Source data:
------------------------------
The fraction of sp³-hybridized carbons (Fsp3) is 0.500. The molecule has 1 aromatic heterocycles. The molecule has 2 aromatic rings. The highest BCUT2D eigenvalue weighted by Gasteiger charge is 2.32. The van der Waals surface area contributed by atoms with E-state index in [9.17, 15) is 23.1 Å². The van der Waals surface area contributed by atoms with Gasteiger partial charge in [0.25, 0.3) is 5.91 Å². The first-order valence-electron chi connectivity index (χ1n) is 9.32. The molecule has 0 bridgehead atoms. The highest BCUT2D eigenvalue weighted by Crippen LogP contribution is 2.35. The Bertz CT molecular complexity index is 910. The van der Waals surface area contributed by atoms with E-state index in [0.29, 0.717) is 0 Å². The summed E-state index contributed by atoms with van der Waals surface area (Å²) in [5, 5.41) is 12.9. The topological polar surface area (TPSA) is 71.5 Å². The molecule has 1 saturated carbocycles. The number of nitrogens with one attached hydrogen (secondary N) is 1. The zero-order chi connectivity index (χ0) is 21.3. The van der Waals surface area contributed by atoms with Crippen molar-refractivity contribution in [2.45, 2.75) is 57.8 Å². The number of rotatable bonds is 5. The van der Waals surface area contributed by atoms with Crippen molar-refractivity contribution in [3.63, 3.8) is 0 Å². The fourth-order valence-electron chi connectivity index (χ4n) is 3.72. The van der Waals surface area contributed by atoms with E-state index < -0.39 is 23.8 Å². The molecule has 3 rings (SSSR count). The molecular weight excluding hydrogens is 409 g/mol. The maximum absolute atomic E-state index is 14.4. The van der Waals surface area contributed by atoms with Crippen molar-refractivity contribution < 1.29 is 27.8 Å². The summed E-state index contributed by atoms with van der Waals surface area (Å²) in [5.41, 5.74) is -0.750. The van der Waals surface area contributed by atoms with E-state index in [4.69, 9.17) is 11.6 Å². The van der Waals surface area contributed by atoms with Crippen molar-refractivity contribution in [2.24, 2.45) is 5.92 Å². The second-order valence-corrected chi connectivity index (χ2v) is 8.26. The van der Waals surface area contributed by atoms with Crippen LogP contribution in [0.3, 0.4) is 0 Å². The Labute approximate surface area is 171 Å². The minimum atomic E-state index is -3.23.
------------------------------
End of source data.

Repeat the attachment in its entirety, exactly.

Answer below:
The fraction of sp³-hybridized carbons (Fsp3) is 0.500. The molecule has 1 aromatic heterocycles. The molecule has 2 aromatic rings. The highest BCUT2D eigenvalue weighted by Gasteiger charge is 2.32. The van der Waals surface area contributed by atoms with E-state index in [9.17, 15) is 23.1 Å². The van der Waals surface area contributed by atoms with Gasteiger partial charge in [0.25, 0.3) is 5.91 Å². The first-order valence-electron chi connectivity index (χ1n) is 9.32. The molecule has 0 bridgehead atoms. The highest BCUT2D eigenvalue weighted by Crippen LogP contribution is 2.35. The Bertz CT molecular complexity index is 910. The van der Waals surface area contributed by atoms with E-state index in [0.29, 0.717) is 0 Å². The summed E-state index contributed by atoms with van der Waals surface area (Å²) in [5, 5.41) is 12.9. The topological polar surface area (TPSA) is 71.5 Å². The molecule has 1 saturated carbocycles. The number of nitrogens with one attached hydrogen (secondary N) is 1. The zero-order chi connectivity index (χ0) is 21.3. The van der Waals surface area contributed by atoms with Crippen molar-refractivity contribution in [2.45, 2.75) is 57.8 Å². The number of rotatable bonds is 5. The van der Waals surface area contributed by atoms with Crippen molar-refractivity contribution in [3.63, 3.8) is 0 Å². The fourth-order valence-electron chi connectivity index (χ4n) is 3.72. The van der Waals surface area contributed by atoms with E-state index < -0.39 is 23.8 Å². The molecule has 3 rings (SSSR count). The molecular weight excluding hydrogens is 409 g/mol. The maximum absolute atomic E-state index is 14.4. The van der Waals surface area contributed by atoms with Crippen molar-refractivity contribution < 1.29 is 27.8 Å². The summed E-state index contributed by atoms with van der Waals surface area (Å²) in [5.41, 5.74) is -0.750. The van der Waals surface area contributed by atoms with E-state index in [4.69, 9.17) is 11.6 Å². The van der Waals surface area contributed by atoms with Crippen molar-refractivity contribution in [2.24, 2.45) is 5.92 Å². The second-order valence-corrected chi connectivity index (χ2v) is 8.26. The van der Waals surface area contributed by atoms with Crippen LogP contribution in [0.3, 0.4) is 0 Å². The Labute approximate surface area is 171 Å². The minimum atomic E-state index is -3.23.